(a) Frequency spectra and (b) spectral fluxes in frequency space ΠKE,1(ω) of upper-layer kinetic energy in three simulations of the nominal two-layer FL = 0.4 QG solution. The red curve is as in Fig. 2, based on 600 snapshots spaced one unit of nondimensional time apart. The blue curve is based on 2400 snapshots, spaced 0.1 units of nondimensional time apart. The black curve is based on 5400 snapshots, spaced one unit of nondimensional time apart. (c) Spectral transfers , shown for the nominal 600-snapshot simulation (solid curves) and longer 5400-snapshot simulation (dashed curves). Colors in (c) represent different terms in the model energy budget as in Fig. 4.

Citation: Journal of Physical Oceanography 42, 9; 10.1175/JPO-D-11-0151.1

The spectral fluxes of upper-layer kinetic energy in frequency space ΠKE,1(ω) are shown in Fig. 8b for the three simulations. Near nondimensional ω values on the order of one, the three curves agree very closely. At lower frequencies, the blue curve (short, rapidly sampled simulation) separates from the red and black curves by slight amounts. The red and black curves (longer simulations) stay close together over all the frequencies for which both are defined. The separation of the three curves is not nearly as large as the envelopes in Fig. 7b suggest they might be. For this reason we prefer the term “envelopes” in the discussion of Fig. 7b rather than error bars. In all three curves in Fig. 8b, the nonlinear kinetic energy flux extends out to the lowest frequencies, where the lowest frequency of any particular run is set by the duration of the run.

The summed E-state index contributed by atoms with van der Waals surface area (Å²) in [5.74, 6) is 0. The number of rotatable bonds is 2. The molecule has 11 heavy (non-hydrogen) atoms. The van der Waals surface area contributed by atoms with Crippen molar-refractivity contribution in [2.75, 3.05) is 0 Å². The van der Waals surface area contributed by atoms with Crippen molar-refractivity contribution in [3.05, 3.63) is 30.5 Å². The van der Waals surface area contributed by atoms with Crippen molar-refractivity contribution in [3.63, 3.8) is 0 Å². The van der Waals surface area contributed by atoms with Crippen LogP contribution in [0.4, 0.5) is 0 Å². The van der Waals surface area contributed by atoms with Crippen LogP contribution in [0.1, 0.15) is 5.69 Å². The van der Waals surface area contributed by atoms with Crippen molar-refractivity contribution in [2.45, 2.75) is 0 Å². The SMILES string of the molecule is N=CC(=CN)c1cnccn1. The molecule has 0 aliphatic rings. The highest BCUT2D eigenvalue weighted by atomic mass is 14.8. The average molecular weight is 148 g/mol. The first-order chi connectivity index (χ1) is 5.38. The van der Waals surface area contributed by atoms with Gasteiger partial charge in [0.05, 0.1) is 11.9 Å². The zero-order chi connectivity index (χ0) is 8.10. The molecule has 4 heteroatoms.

As discussed in many sources (e.g., Salmon 1978, 1980; Hua and Haidvogel 1986; Larichev and Held 1995; LaCasce 1996; among others), the transfer identifies wavenumbers that serve as energy sources and sinks. In like manner, can be used to identify energy sources and sinks as a function of frequency. Figure 8c shows the T(ω) budget for the 600-snapshot FL = 0.4 QG simulation (solid curves), next to the budget for the longer-duration 5400-snapshot simulation (dashed curves). Different terms in the budget are denoted by the same colors as in Fig. 4. At low frequencies, the main balance is between the upper-layer kinetic energy flux TKE,1(ω) and the potential energy flux TAPE(ω), with substantial contributions from forcing and friction. In the longer run, the various terms in the budget extend from their values at higher frequencies (which are close to the values seen in the shorter run) out to lower frequencies in a relatively flat manner. Figure 8c demonstrates that nonlinear cascades play a dominant role in maintaining variance out to frequencies as low as one-thousandth of the nondimensional frequency . We have not yet found a lower bound on the frequencies to which the QG turbulence model will push into. Considering that this model contains only eddies, which are normally described as having time scales of a year or less, and has no gyres, boundary currents, or other features that are normally associated with interannual and decadal time scales, this result is somewhat surprising.